Interview with Hal Hickel Animation Director
The Finished Footage of the Dice Game: Most of that stuff, like the stuff in the dice game, we had finished all that before it was cut so we didn't have to add anything to it or return to it. There was probably about 15 ½ minutes of Davy on screen in the film and two minutes more that was cut - scenes with Davy - and most of that was in the dice game. The dice game was much longer and had to get cut down. We had basically finished all that work off and then it was trimmed, and then there were some bits and pieces from some of the other sequences that we trimmed down some shots but not as much of a whole chunk.
There was a nice gag where the twins are standing behind Orlando [Bloom], behind Will, and they pick his pocket at the beginning when he's watching them play the game before Bootstrap comes in. They have this third arm between them that sort of extends out and sort of reach into his pocket and pull out a coin and pocket it. Then he turns around. That went away. There was also an original sort of second round of betting with Clanker, Kolenico and Maccus, the three guys who are playing dice at the beginning of that scene. There was a bit more dialogue between them, some more shots. Those shots I don't think we ever finished off. Those were cut earlier. We animated them but they weren't rendered so it probably wouldn't show up. It was more the later half of the dice game that got cut so much.
Using Bill Nighy's Eyes for Davy Jones' Reference: It's all just about work and detail. There's no magic bullet. Again, it helped to have him in the actual photography so we could study the way the light was striking his eyes, Bill's eyes. But really it was just a lot of the animators paying very close attention to how much the eyes are converged so that they really look focused on the other actor. The exact shape of the eye lids, the way they frame the eyes and then once it got to the TDs, to do the lighting and compositing that they just paid very close attention to the light levels and the amount of balance in the eyes. There's a tendency with CG characters when you don't have that direct reference to overlight the eyes a bit so they really read and make their whites really punchy, so the eye direction is very strong and reads well. You end up with eyes that look kind of glowy and just a little bit fake, even if they're really close. That's actually one of the main difficulties of doing human characters, or humanish. The closer you get to really real, the more glaring the omissions become. The last few percentage points of realism really become glaring because everything else is working.
Finding Octopus References for the Kraken: It was hard to find good references because most of the octopus reference you'll find, they're under water which didn't really help us. Then we'd find little documentaries here and there where some marine biologist would haul an octopus out of the water and look at it. I found a great piece of reference mostly for Davy's tentacles but it helped us a bit with the Kraken too. I was driving to work and I was thinking, 'I remember when I was a kid, one of the Godzilla movies had a real octopus in it.' It turned out it was Godzilla Vs. King Kong. There's this little Polynesian town and in one scene they built a miniature of the village and turned loose this very large red octopus. It was crawling around on top of this miniature village crushing it. So I got the DVD and showed it to all the animators and the creature TDs and everything. 'See how the webbing stretches here and see how the tentacle curls up and flops over? It's not like a snake and it's not like an elephant's trunk.' That ended up being the best reference I could find because it was out of water. It was great reference for the texture of the skin and the sliminess of it, too.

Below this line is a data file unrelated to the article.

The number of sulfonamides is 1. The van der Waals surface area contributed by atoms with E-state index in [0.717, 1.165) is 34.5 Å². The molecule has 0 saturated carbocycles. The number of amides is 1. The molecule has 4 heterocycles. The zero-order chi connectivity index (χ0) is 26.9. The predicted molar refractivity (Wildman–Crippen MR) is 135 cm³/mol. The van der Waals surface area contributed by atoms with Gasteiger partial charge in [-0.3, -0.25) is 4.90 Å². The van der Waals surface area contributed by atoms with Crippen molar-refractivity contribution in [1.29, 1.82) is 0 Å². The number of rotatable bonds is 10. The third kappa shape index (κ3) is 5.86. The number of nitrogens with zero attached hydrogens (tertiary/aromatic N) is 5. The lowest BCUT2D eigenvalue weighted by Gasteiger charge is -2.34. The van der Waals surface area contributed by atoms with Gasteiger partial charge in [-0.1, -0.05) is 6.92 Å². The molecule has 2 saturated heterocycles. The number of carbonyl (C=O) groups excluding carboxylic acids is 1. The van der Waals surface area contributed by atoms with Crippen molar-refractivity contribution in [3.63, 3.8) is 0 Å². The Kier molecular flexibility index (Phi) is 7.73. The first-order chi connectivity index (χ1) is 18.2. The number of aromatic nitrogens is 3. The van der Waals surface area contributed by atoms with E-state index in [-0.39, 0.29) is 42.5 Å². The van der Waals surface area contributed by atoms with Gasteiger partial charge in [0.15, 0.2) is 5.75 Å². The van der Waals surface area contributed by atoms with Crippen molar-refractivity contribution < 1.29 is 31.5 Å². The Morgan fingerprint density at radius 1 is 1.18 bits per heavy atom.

Resurrecting Rejected Gags for Pirates of the Caribbean: At Worlds End: It's always a great opportunity. Like that turtle guy, I was really hoping we'd get him in. So far there haven't been any character gags that we missed out on. We're doing some nice new stuff with the characters that we didn't get to do before. I can't say anything about the story. Davy gets to be more, I'll just say, more active in this one which is a lot of fun. So yeah, there were some gags that got cut out of the dice game. We were really hoping that the dice game could get a chance to feature more of the guys. Actually, in the film in general, going into it, we had 18 guys including Davy. We were really hoping to give each of those guys a little cool bit of business. And once the movie gets cut down and was really focused on what the storyline is, a lot of stuff ends up going by the board which is too bad. We'll see.
The thing is, Gore [Verbinski's] imagination is so fertile and Jim Byrkit, the storyboard guy that he works with, they're always coming up with new stuff. Sometimes something might get resurrected that didn't work out, but the other thing is generally, more than a lot of other filmmakers I've worked with, Gore is very focused on keeping things related to the story. He tries to not have things just gratuitously thrown in just for the sake of being funny. You get the odd thing in there like Hadras' shell head turning into a crab and coming out and crawling off, just crazy. But generally stuff tends to be focused on moving the story forward so it's hard to recycle a lot of those. You've got a new story this time around. You've got to focus things that way so there hasn't been too much of that.
Theres New Technology Required for Pirates 3: We have some new characters in 3. There's not a big technological hurdle with those characters but there is an aspect to 3 which is a huge hurdle for the visual effects crew. I can't really say what it is but as big as Davy was for us on 2, this other stuff is going to be just as big a headache for us on 3.
Page 3: Interview with Geoff Campbell